"I will be 50 soon, with maybe 25-30 years left," he laughs. "I want to be happy like I have always been, and I can do this  by taking away the things I don't like. Do what I want, when I want, for who I want."

I head into the El Bulli kitchen in time to catch the team troop in at 1pm, seven hours before service: heads bowed, hushed, intent. More like medieval novices come to mass than chefs about to prepare perhaps the greatest avant-garde meal ever seen.

Mateu Casañas, who has been with Adrià for 12 years, talks me through the preparation. Quietly, the chefs split into smaller teams. Ten start by teasing the germ from pine kernels, another six grade peas and skin them; 12 extract translucent filaments from sea cucumber to be intricately, delicately, lined into squares; four more sort papery yellow roses for perfect petals to be stuffed and steamed like dim sum. Seamlessly and almost silently, they shift between jobs, splitting young almonds to extract a jelly, making "parmesan frozen air".

I talk to Francesca, a Canadian of Asian heritage. On the day the call came from El Bulli she had been offered a staff position at Thomas Keller's three-star Per Se in New York. "So did I take a paid job in New York," she smiles, "or another 'stage' in Spain where I didn't speak the language?" And yet here she is in her second unpaid season, frothing and freezing buckets of cheese foam with a large grin on her face.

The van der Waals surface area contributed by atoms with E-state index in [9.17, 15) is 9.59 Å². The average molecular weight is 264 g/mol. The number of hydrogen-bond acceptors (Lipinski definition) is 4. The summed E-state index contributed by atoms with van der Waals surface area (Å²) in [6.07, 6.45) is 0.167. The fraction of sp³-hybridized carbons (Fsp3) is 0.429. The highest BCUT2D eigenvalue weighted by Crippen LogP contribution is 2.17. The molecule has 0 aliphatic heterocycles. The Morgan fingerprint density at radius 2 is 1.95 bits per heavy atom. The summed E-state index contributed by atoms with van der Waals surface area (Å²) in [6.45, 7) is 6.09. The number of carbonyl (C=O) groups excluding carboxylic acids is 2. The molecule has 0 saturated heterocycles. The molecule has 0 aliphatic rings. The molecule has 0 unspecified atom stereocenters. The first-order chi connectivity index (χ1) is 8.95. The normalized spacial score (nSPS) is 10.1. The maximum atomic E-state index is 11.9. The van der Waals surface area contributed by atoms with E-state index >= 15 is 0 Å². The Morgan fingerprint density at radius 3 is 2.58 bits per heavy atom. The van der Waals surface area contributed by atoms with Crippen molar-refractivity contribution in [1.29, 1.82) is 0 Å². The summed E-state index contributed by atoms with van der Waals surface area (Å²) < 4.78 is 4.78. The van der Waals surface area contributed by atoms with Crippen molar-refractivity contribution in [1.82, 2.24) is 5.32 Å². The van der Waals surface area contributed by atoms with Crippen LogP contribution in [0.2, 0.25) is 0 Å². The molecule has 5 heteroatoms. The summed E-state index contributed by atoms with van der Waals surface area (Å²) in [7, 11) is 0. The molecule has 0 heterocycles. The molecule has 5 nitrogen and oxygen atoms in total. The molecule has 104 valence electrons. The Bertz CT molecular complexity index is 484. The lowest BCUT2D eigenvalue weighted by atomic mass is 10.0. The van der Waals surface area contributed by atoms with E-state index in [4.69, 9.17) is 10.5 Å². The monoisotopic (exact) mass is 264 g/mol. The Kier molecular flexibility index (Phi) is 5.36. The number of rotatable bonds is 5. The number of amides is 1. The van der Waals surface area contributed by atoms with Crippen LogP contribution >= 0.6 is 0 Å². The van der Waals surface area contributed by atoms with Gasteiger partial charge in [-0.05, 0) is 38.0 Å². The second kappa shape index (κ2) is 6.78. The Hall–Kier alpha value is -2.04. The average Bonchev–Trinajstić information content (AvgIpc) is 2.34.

Jason Atherton also worked a stage at El Bulli, in 1998 when he was 27 – the year Adrià created his first foam. Before my trip to El Bulli we talk in the bar at Pollen Street Social, the British chef's celebrated new place in Mayfair. "I had worked with great chefs before," he says, "Marco Pierre White, Nico Ladenis, Pierre Koffmann, but it was from Ferran I learnt to question everything."

It took a full three years, says Atherton, before he realised how much his time at El Bulli had changed him: "There were 40 of us at the start of the season and at the end there were only 20 left. It takes a lot out of you, but the principles of how to run a great restaurant stay: the system, the time clock, the attention to detail. If I hadn't learn that, I wouldn't be here today.